- What you need
- How to teach a dog to sit in 6 simple steps
- 1. Get close to your dog and hold a treat near their nose
- 2. Raise the treat over their head
- 3. Offer them the treat
- 4. Repeat several times
- 5. Add the verbal cue and a hand signal
- 6. Phase out the treats
- Things to avoid when training your dog to sit
- Avoid long sessions
- Practice in a comfortable and safe place
- Minimise frustration or impatience
Teaching a dog how to sit should be at the top of the list of things to teach your puppy when bringing them home for the first time. After all, they need to know how to behave and when to take a break from all the running and jumping around.
As part of basic obedience training, teaching them this basic command sets the foundation for future trick training and helps them better control their impulses. Are you ready to find out how to teach a dog to sit? Then keep on reading.
What you need
- A quiet room
- Your dog’s favourite treats
- A clicker – optional
- Lots of enthusiasm
How to teach a dog to sit in 6 simple steps
The easiest way to teach your dog this basic trick is by using the ‘lure and reward’ method. This is a really easy and straightforward technique that, if used consistently, can help you achieve the results you want in no time. However, remember to make sure you can first allocate the time and effort necessary for this training and you can also provide the right environment.
Are you ready to start learning how to teach your dog to sit? Good, then you can now follow this step-by-step guide.
1. Get close to your dog and hold a treat near their nose
For the best results, use their favourite treats, but in a small quantity. You don’t want them having too much extra food because this can disrupt their usual diet and cause them to gain weight or have digestive issues.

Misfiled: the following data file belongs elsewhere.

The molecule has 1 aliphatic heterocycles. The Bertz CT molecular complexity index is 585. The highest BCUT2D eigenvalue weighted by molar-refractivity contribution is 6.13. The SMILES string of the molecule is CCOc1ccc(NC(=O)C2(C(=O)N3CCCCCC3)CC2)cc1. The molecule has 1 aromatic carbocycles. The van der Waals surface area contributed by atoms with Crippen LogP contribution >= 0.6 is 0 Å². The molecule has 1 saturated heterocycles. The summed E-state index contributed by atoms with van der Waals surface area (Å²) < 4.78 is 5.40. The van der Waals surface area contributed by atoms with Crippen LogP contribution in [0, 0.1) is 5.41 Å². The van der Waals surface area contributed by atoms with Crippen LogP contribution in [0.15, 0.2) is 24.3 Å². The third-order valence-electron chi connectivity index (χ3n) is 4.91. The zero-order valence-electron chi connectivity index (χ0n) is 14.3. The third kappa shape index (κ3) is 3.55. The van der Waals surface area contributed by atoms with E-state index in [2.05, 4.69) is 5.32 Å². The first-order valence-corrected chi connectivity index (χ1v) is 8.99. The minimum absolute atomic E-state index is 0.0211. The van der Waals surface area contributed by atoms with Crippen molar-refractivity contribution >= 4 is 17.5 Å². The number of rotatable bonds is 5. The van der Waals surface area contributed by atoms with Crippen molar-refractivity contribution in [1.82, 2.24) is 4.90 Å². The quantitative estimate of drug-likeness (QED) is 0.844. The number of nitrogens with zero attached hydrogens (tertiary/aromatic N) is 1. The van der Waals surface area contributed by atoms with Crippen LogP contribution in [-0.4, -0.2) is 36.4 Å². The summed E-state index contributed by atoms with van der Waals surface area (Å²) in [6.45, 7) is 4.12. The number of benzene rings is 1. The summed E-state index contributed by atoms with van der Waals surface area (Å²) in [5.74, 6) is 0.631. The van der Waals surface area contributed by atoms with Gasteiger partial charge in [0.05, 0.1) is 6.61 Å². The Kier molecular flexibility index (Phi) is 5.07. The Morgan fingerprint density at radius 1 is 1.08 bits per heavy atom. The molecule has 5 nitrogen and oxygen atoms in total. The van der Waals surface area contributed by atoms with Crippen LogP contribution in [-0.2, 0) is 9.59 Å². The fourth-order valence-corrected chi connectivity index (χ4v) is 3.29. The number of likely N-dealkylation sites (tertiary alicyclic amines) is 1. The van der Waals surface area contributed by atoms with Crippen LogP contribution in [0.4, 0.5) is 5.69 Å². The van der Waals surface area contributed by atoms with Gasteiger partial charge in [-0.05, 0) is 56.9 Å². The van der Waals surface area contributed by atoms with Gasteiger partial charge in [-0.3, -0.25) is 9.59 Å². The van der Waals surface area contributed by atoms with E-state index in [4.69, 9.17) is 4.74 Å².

2. Raise the treat over their head
3. Offer them the treat
As soon as your dog sits down, click your clicker or praise them and let them have the treat.
4. Repeat several times
Practice is key in training your dog to sit. To make them stand up again, walk away or toss a treat in the opposite direction – they will get up again to go for the treat. Follow them and start repeating the same process.
5. Add the verbal cue and a hand signal
Once they get the hang of it, it’s time to add the ‘sit’ command so that they can learn to respond to it. To do this, say ‘sit’, wait a few seconds, and then give them the hand signal. It’s important that your dog is still when you give the verbal cue or else they might end up associating the word with the wrong movement.
6. Phase out the treats
Since they now know how to respond to the command, you can start slowly weaning them off the treats. After a while, they will learn to follow only the verbal and hand signals. It’s also a good idea to continue showing enthusiasm and praising them every time they do a good job.
Things to avoid when training your dog to sit
When training your dog, it’s easy to get carried away and only focus on getting the results you need. However, there are a few rules to follow in order to make sure that you’re providing fun and safe training for your pooch. Below we’ve listed some important points to remember.
Avoid long sessions
Extended training sessions can allow your pooch to get bored or frustrated which is why it’s recommended that you keep the practice sessions to less than 5 minutes each. That’s not to say you can’t do several sessions in the same day, but just keep in mind to watch out for any signs that your dog might be exhausted or disinterested.
Practice in a comfortable and safe place
A quiet and comfortable place is best when practicing how to teach a dog to sit. It’s also a good idea to avoid dog parks or public spaces when you first start the training because dogs usually get very distracted when in the presence of people or other animals. After a few sessions, you can try practicing outside.
Minimise frustration or impatience
It’s easy to get frustrated when your dog doesn’t seem to learn a trick very quickly but try to keep your calm. If you feel like you’re losing your patience, call it a day and postpone the training for another time. There shouldn’t be any pressure put on your dog or yourself because this is meant to be a fun activity for the both of you.
If you want optimal results, it’s key that you follow these steps on how to teach a dog to sit. But above all, remember that training your pup shouldn’t feel like a chore but rather, should be something that helps you strengthen your bond and communicate more easily with your pup.
Now that your dog has mastered this basic trick, it’s time to move on to something a bit more challenging. Check out our guide on how to teach your dog to give a paw next!